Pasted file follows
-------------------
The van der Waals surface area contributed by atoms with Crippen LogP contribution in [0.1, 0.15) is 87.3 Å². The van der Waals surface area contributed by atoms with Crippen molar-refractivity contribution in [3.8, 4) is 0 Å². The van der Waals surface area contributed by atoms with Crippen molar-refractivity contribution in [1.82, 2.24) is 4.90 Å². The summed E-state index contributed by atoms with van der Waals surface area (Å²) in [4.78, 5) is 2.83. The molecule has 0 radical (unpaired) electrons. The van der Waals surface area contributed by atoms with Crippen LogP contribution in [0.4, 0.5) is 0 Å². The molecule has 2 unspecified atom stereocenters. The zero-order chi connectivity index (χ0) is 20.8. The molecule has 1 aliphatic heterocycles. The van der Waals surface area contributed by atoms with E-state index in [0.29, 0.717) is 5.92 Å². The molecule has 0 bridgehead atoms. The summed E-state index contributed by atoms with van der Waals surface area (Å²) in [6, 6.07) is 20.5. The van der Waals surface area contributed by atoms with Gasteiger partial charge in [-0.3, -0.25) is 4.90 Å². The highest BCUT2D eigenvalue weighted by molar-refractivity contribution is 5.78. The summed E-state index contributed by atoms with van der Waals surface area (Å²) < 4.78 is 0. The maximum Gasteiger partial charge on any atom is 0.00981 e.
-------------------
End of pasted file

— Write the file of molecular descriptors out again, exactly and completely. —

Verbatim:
The van der Waals surface area contributed by atoms with Crippen LogP contribution in [0.1, 0.15) is 87.3 Å². The van der Waals surface area contributed by atoms with Crippen molar-refractivity contribution in [3.8, 4) is 0 Å². The van der Waals surface area contributed by atoms with Crippen molar-refractivity contribution in [1.82, 2.24) is 4.90 Å². The summed E-state index contributed by atoms with van der Waals surface area (Å²) in [4.78, 5) is 2.83. The molecule has 0 radical (unpaired) electrons. The van der Waals surface area contributed by atoms with Crippen LogP contribution in [0.4, 0.5) is 0 Å². The molecule has 2 unspecified atom stereocenters. The zero-order chi connectivity index (χ0) is 20.8. The molecule has 1 aliphatic heterocycles. The van der Waals surface area contributed by atoms with E-state index in [0.29, 0.717) is 5.92 Å². The molecule has 0 bridgehead atoms. The summed E-state index contributed by atoms with van der Waals surface area (Å²) in [6, 6.07) is 20.5. The van der Waals surface area contributed by atoms with Gasteiger partial charge in [-0.3, -0.25) is 4.90 Å². The highest BCUT2D eigenvalue weighted by molar-refractivity contribution is 5.78. The summed E-state index contributed by atoms with van der Waals surface area (Å²) < 4.78 is 0. The maximum Gasteiger partial charge on any atom is 0.00981 e.